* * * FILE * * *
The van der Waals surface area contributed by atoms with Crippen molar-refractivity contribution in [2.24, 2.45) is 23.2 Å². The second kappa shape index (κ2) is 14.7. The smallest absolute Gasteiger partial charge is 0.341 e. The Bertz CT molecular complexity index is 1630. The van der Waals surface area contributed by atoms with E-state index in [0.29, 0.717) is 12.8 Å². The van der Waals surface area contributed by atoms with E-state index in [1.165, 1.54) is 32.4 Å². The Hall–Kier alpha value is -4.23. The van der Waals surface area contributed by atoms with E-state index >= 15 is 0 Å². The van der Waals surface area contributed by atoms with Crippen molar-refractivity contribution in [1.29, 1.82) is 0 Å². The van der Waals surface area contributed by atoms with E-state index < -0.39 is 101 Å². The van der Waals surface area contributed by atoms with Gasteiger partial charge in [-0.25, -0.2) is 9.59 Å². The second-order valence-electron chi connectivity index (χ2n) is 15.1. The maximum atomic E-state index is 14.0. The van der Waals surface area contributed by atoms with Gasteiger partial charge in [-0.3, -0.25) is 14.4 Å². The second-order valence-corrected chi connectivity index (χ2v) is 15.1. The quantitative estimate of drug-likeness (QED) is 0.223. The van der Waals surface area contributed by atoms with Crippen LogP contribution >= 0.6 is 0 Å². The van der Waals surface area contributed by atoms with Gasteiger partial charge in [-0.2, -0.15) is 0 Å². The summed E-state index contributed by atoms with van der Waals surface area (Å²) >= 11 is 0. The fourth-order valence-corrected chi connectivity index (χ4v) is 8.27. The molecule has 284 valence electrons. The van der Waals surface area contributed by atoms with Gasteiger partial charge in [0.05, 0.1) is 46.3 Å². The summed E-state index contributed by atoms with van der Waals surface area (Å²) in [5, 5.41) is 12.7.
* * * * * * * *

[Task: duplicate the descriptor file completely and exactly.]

The van der Waals surface area contributed by atoms with Crippen molar-refractivity contribution in [2.24, 2.45) is 23.2 Å². The second kappa shape index (κ2) is 14.7. The smallest absolute Gasteiger partial charge is 0.341 e. The Bertz CT molecular complexity index is 1630. The van der Waals surface area contributed by atoms with E-state index in [0.29, 0.717) is 12.8 Å². The van der Waals surface area contributed by atoms with E-state index in [1.165, 1.54) is 32.4 Å². The Hall–Kier alpha value is -4.23. The van der Waals surface area contributed by atoms with E-state index >= 15 is 0 Å². The van der Waals surface area contributed by atoms with Crippen molar-refractivity contribution in [1.29, 1.82) is 0 Å². The van der Waals surface area contributed by atoms with E-state index < -0.39 is 101 Å². The van der Waals surface area contributed by atoms with Gasteiger partial charge in [-0.25, -0.2) is 9.59 Å². The second-order valence-electron chi connectivity index (χ2n) is 15.1. The maximum atomic E-state index is 14.0. The van der Waals surface area contributed by atoms with Gasteiger partial charge in [-0.3, -0.25) is 14.4 Å². The second-order valence-corrected chi connectivity index (χ2v) is 15.1. The quantitative estimate of drug-likeness (QED) is 0.223. The van der Waals surface area contributed by atoms with Crippen LogP contribution >= 0.6 is 0 Å². The van der Waals surface area contributed by atoms with Gasteiger partial charge in [-0.2, -0.15) is 0 Å². The summed E-state index contributed by atoms with van der Waals surface area (Å²) >= 11 is 0. The fourth-order valence-corrected chi connectivity index (χ4v) is 8.27. The molecule has 284 valence electrons. The van der Waals surface area contributed by atoms with Gasteiger partial charge in [0.05, 0.1) is 46.3 Å². The summed E-state index contributed by atoms with van der Waals surface area (Å²) in [5, 5.41) is 12.7.